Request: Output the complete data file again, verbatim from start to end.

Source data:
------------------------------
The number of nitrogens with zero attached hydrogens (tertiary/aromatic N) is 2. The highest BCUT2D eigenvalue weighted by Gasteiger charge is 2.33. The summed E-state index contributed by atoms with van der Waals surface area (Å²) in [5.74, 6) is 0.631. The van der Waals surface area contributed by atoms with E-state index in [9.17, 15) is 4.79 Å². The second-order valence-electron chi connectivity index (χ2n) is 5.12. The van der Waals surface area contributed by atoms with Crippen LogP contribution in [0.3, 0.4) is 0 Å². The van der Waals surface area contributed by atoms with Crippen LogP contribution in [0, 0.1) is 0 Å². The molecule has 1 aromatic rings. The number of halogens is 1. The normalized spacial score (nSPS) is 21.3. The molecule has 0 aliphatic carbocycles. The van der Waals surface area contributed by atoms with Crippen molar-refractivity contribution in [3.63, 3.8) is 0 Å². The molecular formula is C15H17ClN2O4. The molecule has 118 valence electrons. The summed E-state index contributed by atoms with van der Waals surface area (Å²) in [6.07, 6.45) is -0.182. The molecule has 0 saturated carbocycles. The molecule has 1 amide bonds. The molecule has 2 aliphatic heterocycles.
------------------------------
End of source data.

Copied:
The number of nitrogens with zero attached hydrogens (tertiary/aromatic N) is 2. The highest BCUT2D eigenvalue weighted by Gasteiger charge is 2.33. The summed E-state index contributed by atoms with van der Waals surface area (Å²) in [5.74, 6) is 0.631. The van der Waals surface area contributed by atoms with E-state index in [9.17, 15) is 4.79 Å². The second-order valence-electron chi connectivity index (χ2n) is 5.12. The van der Waals surface area contributed by atoms with Crippen LogP contribution in [0.3, 0.4) is 0 Å². The van der Waals surface area contributed by atoms with Crippen LogP contribution in [0, 0.1) is 0 Å². The molecule has 1 aromatic rings. The number of halogens is 1. The normalized spacial score (nSPS) is 21.3. The molecule has 0 aliphatic carbocycles. The van der Waals surface area contributed by atoms with Crippen molar-refractivity contribution in [3.63, 3.8) is 0 Å². The molecular formula is C15H17ClN2O4. The molecule has 118 valence electrons. The summed E-state index contributed by atoms with van der Waals surface area (Å²) in [6.07, 6.45) is -0.182. The molecule has 0 saturated carbocycles. The molecule has 1 amide bonds. The molecule has 2 aliphatic heterocycles.